Rustication (academia)

Use in the United Kingdom

Rustication (temporary expulsion) is a term used at some British academic institutions for a disciplinary action. The term derives from the Latin word "rus", countryside, to indicate that a student has been sent back to his family in the country [ [ Definition of 'Rustication'] , English test, Accessed 2007-05-21] and is also traditionally used at Oxford and Cambridge universities. It is also commonly employed in many British public schools. The term was also used in the United States during the 1800s, but has been superseded by the term "suspension."

A student who has been rusticated may not enter any of the school/university buildings or facilities, or even travel to within a certain distance of them. To be rusticated is not the same as being "sent down" (Expulsion) .

Notable Britons who were rusticated during their time at University include:

* John Milton (1609-1674), Rusticated from Christ's College, Cambridge in 1626 for quarreling with his tutor. []

* John Dryden (1631-1700), Rusticated from Trinity College, Cambridge [] Exchanged insults with his college vice-master.

* Walter Savage Landor (1775-1864), Rusticated from Trinity College, Oxford in 1794 [] . Fired a gun at the window of a fellow student whose late night revelry had disturbed him and for whom he had an aversion. Landor chose not to return

* Percy Bysshe Shelley (1792-1822), Rusticated from University College, Oxford in 1811 for having written "The Necessity of Atheism" and then having published and disseminated the pamphlet to the heads of all colleges at the University. Shelley had originally been Sent Down (permanently expelled) but upon a supplication from his father to the University was given a chance to deny authorship and return. Shelley refused to deny authorship and was therefore sent down.

* Richard Francis Burton (1821-1890), Rusticated from Trinity College, Oxford in 1842 for having challenged another student to a duel after the latter mocked his moustache, and for having, on top of which, attended a Steeplechase in contravention of the rules of the time.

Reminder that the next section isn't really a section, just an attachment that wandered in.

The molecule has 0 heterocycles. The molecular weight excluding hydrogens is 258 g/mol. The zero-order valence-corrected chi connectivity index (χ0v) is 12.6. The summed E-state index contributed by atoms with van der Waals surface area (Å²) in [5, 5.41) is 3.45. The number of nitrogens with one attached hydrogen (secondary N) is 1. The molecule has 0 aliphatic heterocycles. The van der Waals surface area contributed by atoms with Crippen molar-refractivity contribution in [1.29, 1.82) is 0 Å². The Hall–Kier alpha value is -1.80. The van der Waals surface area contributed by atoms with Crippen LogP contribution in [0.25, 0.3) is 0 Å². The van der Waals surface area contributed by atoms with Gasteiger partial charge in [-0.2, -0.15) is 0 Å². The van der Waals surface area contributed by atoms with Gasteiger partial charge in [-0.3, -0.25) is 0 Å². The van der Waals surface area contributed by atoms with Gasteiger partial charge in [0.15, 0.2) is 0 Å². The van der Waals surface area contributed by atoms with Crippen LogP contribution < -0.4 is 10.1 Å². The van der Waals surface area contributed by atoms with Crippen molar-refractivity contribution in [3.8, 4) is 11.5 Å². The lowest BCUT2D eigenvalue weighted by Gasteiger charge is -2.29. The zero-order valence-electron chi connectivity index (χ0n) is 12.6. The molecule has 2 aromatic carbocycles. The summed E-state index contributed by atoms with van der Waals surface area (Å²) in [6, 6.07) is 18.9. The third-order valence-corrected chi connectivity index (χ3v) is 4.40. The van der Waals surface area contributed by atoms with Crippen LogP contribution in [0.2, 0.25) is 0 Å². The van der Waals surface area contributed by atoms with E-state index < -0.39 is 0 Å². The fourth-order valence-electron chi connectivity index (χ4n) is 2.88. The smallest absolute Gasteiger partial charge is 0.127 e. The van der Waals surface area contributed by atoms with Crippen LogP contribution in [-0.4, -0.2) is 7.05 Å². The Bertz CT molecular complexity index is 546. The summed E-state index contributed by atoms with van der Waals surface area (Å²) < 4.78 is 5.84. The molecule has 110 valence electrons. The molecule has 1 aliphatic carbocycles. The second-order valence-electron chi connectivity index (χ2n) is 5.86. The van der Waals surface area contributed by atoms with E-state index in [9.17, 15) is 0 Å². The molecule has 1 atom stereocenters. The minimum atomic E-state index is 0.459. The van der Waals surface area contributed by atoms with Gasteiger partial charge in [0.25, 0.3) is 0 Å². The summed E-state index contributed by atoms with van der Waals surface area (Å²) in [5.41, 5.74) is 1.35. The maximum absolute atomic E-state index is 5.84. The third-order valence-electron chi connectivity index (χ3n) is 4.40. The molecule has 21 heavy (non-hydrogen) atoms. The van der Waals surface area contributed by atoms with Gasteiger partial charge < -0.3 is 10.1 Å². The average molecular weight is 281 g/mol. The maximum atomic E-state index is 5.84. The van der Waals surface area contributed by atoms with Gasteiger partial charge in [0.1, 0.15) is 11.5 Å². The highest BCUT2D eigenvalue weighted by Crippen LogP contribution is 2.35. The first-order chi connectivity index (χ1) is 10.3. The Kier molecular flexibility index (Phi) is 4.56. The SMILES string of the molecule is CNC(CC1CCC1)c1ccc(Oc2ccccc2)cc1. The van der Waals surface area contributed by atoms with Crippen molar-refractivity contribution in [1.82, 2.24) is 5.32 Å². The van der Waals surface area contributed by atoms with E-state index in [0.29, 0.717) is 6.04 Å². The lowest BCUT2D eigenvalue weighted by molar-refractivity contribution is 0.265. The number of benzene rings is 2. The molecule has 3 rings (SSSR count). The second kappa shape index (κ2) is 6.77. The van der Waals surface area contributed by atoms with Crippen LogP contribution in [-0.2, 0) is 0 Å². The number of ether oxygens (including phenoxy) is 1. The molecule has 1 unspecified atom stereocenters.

* Algernon Swinburne (1837-1909), Rusticated from Balliol College, Oxford in 1859 [] for having publicly supported the attempted assassination of Napoleon III by Orsini

* Oscar Wilde (1854-1900), Rusticated from Magdalen College, Oxford after having returned to his college some three weeks after a new term had begun. []

* Auberon Waugh (1939-2001), Rusticated from Christ Church, Oxford in 1957. Waugh failed to perform sufficiently well to pass his Philosophy, Politics and Economics prelim exams. Waugh chose not to return.

Use in the United States

The term also was used in the United States in the 19th century. Mark Twain and Charles Dudley Warner, in "The Gilded Age," have a character explain the term::"Philip used to come to Fallkill often while he was in college. He was once rusticated here for a term.":"Rusticated?":"Suspended for some College scrape." []

In a story in the August 1858 Atlantic Monthly [] , a character reminisces:

:"It was long before you were born, my dear, that, for some college peccadilloes,—it is so long ago that I have almost forgotten now what they were,—I was suspended (rusticated we called it) for a term, and advised by the grave and dignified president to spend my time in repenting and in keeping up with my class. I had no mind to come home; I had no wish, by my presence, to keep the memory of my misdemeanors before my father's mind for six months; so I asked and gained leave to spend the summer in a little town in Western Massachusetts, where, as I said, I should have nothing to tempt me from my studies."

Kevin Starr [] writes of Richard Henry Dana that:

:"Harvard's rigid rules and narrow curriculum had proved equally repressive. Rusticated for taking part in a student rebellion, Dana had spent six months in quiet rural study in Andover under a kindly clerical tutor."

A biographer [] refers to one of James Russell Lowell's college letters as "written while he was at Concord because rusticated."



* [,12597,1261609,00.html "Guardian" story about being rusticated]
*Kevin Starr, 1973: "Americans and the California Dream 1850-1915," Oxford University Press. 1986 reprint: ISBN 0-19-504233-6

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